A trail into the hardwoods. Claudia and I logged several hours at the park this winter, trying to cover every bit of the more than 12 miles of trail.

The hike was always exhilarating, even if the air was frigid at times. Even on the coldest of days, we ran into hikers, cross country skiers, snowshoers, and even two or three hearty souls who were jogging.

Of course we met a good number of people out exercising their dogs, like Batavians Dan and Debbie Barone pictured above.

A cross country skier glides along one of the well-maintained trails.  

Gotta love the Boy Scouts. The park is in great shape thanks to many volunteers.

Snow-covered spruce trees as seen from the Turtle Pond trail.

Surrounded by needled giants, this tiny spruce sees limited sunlight.

February 26, 2014 - 9:14am

We had a couple of unexpected visitors to our place last weekend. Being February and given the sort of winter we've had, it was more than a bit of a surprise to see a pair of bluebirds come calling last Saturday morning.            

A male and female alit in the apple tree and I never thought they'd sit tight with the powerful wind gusts whipping the branches about. But sit they did and I was able to get several shots of the male while the female was obscured by branches.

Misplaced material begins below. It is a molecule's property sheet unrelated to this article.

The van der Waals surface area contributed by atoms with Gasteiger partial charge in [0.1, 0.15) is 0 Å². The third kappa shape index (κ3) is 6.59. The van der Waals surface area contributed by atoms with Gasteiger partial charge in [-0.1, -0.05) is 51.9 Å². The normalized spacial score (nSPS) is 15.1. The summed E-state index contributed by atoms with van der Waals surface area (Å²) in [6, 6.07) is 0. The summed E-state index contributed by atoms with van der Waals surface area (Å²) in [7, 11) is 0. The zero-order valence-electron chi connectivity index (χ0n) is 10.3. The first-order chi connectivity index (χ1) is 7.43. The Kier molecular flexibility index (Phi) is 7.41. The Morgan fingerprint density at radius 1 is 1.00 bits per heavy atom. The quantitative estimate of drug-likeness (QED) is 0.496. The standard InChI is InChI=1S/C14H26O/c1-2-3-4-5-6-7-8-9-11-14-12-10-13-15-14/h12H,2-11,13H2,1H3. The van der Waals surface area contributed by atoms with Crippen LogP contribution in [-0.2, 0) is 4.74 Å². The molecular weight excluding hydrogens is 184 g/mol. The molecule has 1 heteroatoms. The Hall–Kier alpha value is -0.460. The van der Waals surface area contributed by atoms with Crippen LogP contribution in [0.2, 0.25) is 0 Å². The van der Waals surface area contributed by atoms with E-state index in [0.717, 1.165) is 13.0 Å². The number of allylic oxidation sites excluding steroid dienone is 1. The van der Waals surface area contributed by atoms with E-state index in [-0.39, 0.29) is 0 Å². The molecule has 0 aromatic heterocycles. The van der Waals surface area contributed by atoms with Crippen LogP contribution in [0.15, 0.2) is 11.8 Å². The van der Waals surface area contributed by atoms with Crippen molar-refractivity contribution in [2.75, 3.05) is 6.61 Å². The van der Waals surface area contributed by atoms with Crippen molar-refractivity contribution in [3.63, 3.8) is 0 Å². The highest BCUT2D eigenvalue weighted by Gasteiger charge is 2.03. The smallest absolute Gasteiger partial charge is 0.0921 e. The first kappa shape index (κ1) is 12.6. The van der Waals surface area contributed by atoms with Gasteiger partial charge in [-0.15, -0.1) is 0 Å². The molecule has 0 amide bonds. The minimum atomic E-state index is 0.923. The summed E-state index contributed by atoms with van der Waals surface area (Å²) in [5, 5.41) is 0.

A female cardinal seems to be shrieking with delight, perhaps celebrating the sunshine and blue sky

This cardinal seems content to sample a snow-capped frozen apple.

A chickadee sticks close to brushy cover.......

while another helps itself to sunflower seed and millet.

Pileated woodpeckers have shown up quite regularly this winter......we often hear their raucous call long before they come into view.

How did this gray squirrel get a snow hat?

He and some friends were digging for the walnuts I had tossed into the briars last autumn. I knew the squirrels would find them, but I never thought they would wait till there were several inches of snow on the ground before doing so.

This guy, meanwhile, appears to be rubbing his paws in anticipation while eyeballing the bird feeder. 

Prior to last weekend, the last bluebird I saw was just before Thanksgiving. Winter set in on us right after that. I've never seen one this early in the year. I've heard or read somewhere that bluebirds sometimes winter here, it all depends on the weather and availability of food. Regardless, I know we've got some single-digit lows coming later this week, but I've always felt Mother Nature was pretty good at predicting the weather.....here's hoping!

January 16, 2014 - 5:15pm

This cardinal is no doubt making up for lost time by gorging on what's left of last autumn's wild grapes. Having hunkered down for a few days during last week's blizzard, the usual cast of characters is back in action in and around our neighboring woodlots.